For now, the best course of action is to live a healthy lifestyle. There was one study which showed that having uncontrolled blood pressure, excessive weight and insulin resistance led to quicker SVD (structural valve deterioration) for prosthetic tissue valves. So, taking steps to stay in the ideal zone in these categories would be one positive step you could take to increase the likelihood that your valve will last longer, which would mean regular exercise and healthy eating- basically the things that keep us in general good health anyway. This will also help you go into your next procedure in the best condition possible. Hopefully that day will be many many years away.
 
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pellicle

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Hi
(I was 62 at the time of the surgery).
well soon enough your experience will be in the rear view mirror, and to my mind you have not made any sort of bad choice in the valve you've chosen (been given?). Were you 42 I would respond differently.

I'd expect you to get another 12 or so years from that new valve making you 74 (or older) and even then its entirely possible you won't need another OHS.

Best Wishes
 

tom in MO

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Jan 17, 2012
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I wish I had discovered this forum when I had time to consider options. I already had my surgery this past June (2021) but I am posting this only to emphasize how valuable this forum is. It has been interesting reading about experiences and reasons behind choices made.

I have been fortunate to be reasonably healthy and strong. Something serious like open heart surgery was new to me. It all came fast. After about 2 months of symptoms which were not eliminated with normal adjustments I saw a doctor. It was either physical or more disciplinary (lack of proper rest). Symptoms pointed to a heart condition. After an initial echocardiogram I was immediately referred to a cardiologist and told a valve replacement was inevitable and within a couple months.

As the options were described the dangers of Coumadin stood out as the greatest threat. How naive. I had yet to go through open heart surgery but that was not the concern at that time. My biggest concern was being able to arrange and manage everything on my own from beginning to end. Up to the final moments before I was knocked out I never got nervous about the surgery. Getting through the surgery was nothing if I could get that far.

You would think I would opt for the one time shot through the mechanical valve option. Maybe my situation is so unique it is not useful to hear. My big concern was not the surgery itself or even the recovery from it. It was managing everything on my own. At that time I perceived a life on blood thinners as a life ever at risk of stroke so I chose the biological valve and consequently to have at least two open heart surgeries in my lifetime (I was 62 at the time of the surgery). I would accept the surgeries but I was not considering the logistics.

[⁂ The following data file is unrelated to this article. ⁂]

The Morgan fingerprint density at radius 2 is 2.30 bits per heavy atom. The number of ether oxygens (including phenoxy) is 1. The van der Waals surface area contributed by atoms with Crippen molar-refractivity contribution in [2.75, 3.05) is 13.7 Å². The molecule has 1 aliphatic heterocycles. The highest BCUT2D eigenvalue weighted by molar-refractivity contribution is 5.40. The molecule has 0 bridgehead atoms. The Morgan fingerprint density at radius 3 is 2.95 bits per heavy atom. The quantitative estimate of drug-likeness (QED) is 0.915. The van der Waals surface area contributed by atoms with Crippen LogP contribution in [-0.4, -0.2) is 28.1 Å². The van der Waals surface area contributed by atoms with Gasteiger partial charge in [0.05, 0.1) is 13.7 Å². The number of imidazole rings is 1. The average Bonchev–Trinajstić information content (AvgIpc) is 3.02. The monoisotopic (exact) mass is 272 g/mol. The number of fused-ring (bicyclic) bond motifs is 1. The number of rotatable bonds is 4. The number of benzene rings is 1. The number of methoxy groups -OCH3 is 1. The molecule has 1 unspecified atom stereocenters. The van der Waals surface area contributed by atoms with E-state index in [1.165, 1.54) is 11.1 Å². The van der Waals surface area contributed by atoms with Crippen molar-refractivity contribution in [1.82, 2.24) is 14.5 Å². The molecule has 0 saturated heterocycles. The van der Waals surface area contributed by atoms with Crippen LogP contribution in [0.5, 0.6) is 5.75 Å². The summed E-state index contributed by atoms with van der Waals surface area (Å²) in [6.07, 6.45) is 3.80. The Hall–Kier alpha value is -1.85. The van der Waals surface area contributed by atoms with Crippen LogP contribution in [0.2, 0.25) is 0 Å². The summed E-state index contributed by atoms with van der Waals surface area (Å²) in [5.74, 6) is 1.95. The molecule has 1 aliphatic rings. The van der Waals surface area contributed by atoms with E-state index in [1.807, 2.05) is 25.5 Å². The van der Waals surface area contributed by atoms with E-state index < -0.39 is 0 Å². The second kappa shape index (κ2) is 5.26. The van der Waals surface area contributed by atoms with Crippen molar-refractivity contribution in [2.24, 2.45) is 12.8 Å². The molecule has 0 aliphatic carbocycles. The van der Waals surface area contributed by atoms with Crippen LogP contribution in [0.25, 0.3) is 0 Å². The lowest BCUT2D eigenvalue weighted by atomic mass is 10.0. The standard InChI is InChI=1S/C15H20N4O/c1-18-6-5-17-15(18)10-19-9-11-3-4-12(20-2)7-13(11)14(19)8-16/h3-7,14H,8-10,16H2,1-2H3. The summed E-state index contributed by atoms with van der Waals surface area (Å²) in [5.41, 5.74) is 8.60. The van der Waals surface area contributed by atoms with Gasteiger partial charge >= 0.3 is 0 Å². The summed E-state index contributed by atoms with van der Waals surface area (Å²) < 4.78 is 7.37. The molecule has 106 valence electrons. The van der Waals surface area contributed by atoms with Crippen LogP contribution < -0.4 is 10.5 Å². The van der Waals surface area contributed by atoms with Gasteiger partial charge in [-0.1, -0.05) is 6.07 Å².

Having experienced the surgery, (more specifically the recovery in the hospital), I would not make the same choice. My experiences in the hospital were some of the worst things I had experienced in my life. It was the people and the environment. The good could not counter the negative. Far from healing it was a toxic environment and my needing to be sparkling clear before I could be released, given my solitary lifestyle, made me an inconvenience to some nurses. The experience was so miserable I would rather live susceptible to a stroke than go through the hospital process again. I look forward to truly minimally invasive advancements.
I've had 5 surgeries over 26 years at an excellent hospital and know what you mean. Every one had its problems. The OHS strangely was the best, most likely due to the assembly line approach. Hospitals are full of disease by nature thus avoidance is just being prudent. That's why I chose mechanical...to limit the surgical risk, my time in the hospital and not miss again 6-10 weeks of life with a few months of recovery.

Take heart, your tissue valve could last 20+ years and you could die at the hands of a jealous husband at age 82 :)
 

David W

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Aug 19, 2015
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Do the reading, watch the videos, speak to others (Including your GP) and go with your gutt feeling. I am an active outdoors person and
went with the tissue valve. Feeling great!
 

Redone